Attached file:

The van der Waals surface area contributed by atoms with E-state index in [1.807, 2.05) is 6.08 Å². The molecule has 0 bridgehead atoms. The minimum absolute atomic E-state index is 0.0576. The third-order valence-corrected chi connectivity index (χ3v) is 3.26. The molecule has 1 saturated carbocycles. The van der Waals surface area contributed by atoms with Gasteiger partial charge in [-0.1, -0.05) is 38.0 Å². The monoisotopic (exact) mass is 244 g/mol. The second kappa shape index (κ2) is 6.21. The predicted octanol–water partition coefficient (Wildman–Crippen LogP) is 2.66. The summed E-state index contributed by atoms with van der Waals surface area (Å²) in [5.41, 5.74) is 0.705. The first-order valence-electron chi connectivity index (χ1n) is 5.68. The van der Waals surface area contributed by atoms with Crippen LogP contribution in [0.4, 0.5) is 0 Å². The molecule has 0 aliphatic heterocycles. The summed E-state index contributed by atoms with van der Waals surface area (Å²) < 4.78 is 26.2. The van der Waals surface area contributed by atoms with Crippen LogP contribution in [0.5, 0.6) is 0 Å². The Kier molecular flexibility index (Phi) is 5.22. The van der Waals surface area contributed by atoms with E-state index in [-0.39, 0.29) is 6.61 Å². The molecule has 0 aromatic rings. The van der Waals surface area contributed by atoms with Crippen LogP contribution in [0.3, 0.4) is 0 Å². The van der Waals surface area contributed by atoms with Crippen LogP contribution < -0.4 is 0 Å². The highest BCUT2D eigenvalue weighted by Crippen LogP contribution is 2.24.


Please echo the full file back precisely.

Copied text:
The van der Waals surface area contributed by atoms with E-state index in [1.807, 2.05) is 6.08 Å². The molecule has 0 bridgehead atoms. The minimum absolute atomic E-state index is 0.0576. The third-order valence-corrected chi connectivity index (χ3v) is 3.26. The molecule has 1 saturated carbocycles. The van der Waals surface area contributed by atoms with Gasteiger partial charge in [-0.1, -0.05) is 38.0 Å². The monoisotopic (exact) mass is 244 g/mol. The second kappa shape index (κ2) is 6.21. The predicted octanol–water partition coefficient (Wildman–Crippen LogP) is 2.66. The summed E-state index contributed by atoms with van der Waals surface area (Å²) in [5.41, 5.74) is 0.705. The first-order valence-electron chi connectivity index (χ1n) is 5.68. The van der Waals surface area contributed by atoms with Crippen LogP contribution in [0.4, 0.5) is 0 Å². The molecule has 0 aliphatic heterocycles. The summed E-state index contributed by atoms with van der Waals surface area (Å²) < 4.78 is 26.2. The van der Waals surface area contributed by atoms with Crippen LogP contribution in [0.5, 0.6) is 0 Å². The Kier molecular flexibility index (Phi) is 5.22. The van der Waals surface area contributed by atoms with E-state index in [-0.39, 0.29) is 6.61 Å². The molecule has 0 aromatic rings. The van der Waals surface area contributed by atoms with Crippen LogP contribution in [0.3, 0.4) is 0 Å². The van der Waals surface area contributed by atoms with Crippen LogP contribution < -0.4 is 0 Å². The highest BCUT2D eigenvalue weighted by Crippen LogP contribution is 2.24.